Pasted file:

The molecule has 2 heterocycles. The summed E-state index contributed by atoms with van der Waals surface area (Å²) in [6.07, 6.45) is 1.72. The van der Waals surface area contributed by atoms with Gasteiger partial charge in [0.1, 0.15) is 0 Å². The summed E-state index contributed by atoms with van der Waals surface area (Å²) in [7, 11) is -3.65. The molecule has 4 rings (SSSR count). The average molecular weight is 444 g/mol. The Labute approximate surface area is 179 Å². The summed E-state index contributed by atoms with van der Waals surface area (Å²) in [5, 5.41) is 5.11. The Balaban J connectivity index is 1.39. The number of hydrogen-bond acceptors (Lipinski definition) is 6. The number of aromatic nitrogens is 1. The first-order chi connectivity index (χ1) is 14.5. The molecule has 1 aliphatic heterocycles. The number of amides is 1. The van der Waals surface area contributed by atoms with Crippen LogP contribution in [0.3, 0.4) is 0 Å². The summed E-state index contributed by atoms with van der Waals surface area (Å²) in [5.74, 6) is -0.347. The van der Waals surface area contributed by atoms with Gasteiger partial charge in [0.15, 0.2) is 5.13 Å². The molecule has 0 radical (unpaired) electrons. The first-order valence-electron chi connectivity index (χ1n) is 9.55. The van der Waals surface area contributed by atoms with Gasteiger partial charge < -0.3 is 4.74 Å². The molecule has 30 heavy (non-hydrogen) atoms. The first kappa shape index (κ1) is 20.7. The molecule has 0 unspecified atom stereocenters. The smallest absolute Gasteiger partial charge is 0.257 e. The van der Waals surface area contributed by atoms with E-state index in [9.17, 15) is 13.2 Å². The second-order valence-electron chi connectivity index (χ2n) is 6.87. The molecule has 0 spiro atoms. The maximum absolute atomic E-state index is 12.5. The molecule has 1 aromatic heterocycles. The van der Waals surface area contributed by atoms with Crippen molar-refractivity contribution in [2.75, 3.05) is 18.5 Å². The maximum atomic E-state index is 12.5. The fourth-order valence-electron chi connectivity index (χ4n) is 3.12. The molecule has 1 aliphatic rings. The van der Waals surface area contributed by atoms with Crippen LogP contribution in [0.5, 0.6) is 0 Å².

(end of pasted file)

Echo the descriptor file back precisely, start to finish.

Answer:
The molecule has 2 heterocycles. The summed E-state index contributed by atoms with van der Waals surface area (Å²) in [6.07, 6.45) is 1.72. The van der Waals surface area contributed by atoms with Gasteiger partial charge in [0.1, 0.15) is 0 Å². The summed E-state index contributed by atoms with van der Waals surface area (Å²) in [7, 11) is -3.65. The molecule has 4 rings (SSSR count). The average molecular weight is 444 g/mol. The Labute approximate surface area is 179 Å². The summed E-state index contributed by atoms with van der Waals surface area (Å²) in [5, 5.41) is 5.11. The Balaban J connectivity index is 1.39. The number of hydrogen-bond acceptors (Lipinski definition) is 6. The number of aromatic nitrogens is 1. The first-order chi connectivity index (χ1) is 14.5. The molecule has 1 aliphatic heterocycles. The number of amides is 1. The van der Waals surface area contributed by atoms with Crippen LogP contribution in [0.3, 0.4) is 0 Å². The summed E-state index contributed by atoms with van der Waals surface area (Å²) in [5.74, 6) is -0.347. The van der Waals surface area contributed by atoms with Gasteiger partial charge in [0.15, 0.2) is 5.13 Å². The molecule has 0 radical (unpaired) electrons. The first-order valence-electron chi connectivity index (χ1n) is 9.55. The van der Waals surface area contributed by atoms with Gasteiger partial charge < -0.3 is 4.74 Å². The molecule has 30 heavy (non-hydrogen) atoms. The first kappa shape index (κ1) is 20.7. The molecule has 0 unspecified atom stereocenters. The smallest absolute Gasteiger partial charge is 0.257 e. The van der Waals surface area contributed by atoms with E-state index in [9.17, 15) is 13.2 Å². The second-order valence-electron chi connectivity index (χ2n) is 6.87. The molecule has 0 spiro atoms. The maximum absolute atomic E-state index is 12.5. The molecule has 1 aromatic heterocycles. The van der Waals surface area contributed by atoms with Crippen molar-refractivity contribution in [2.75, 3.05) is 18.5 Å². The maximum atomic E-state index is 12.5. The fourth-order valence-electron chi connectivity index (χ4n) is 3.12. The molecule has 1 aliphatic rings. The van der Waals surface area contributed by atoms with Crippen LogP contribution in [0.5, 0.6) is 0 Å².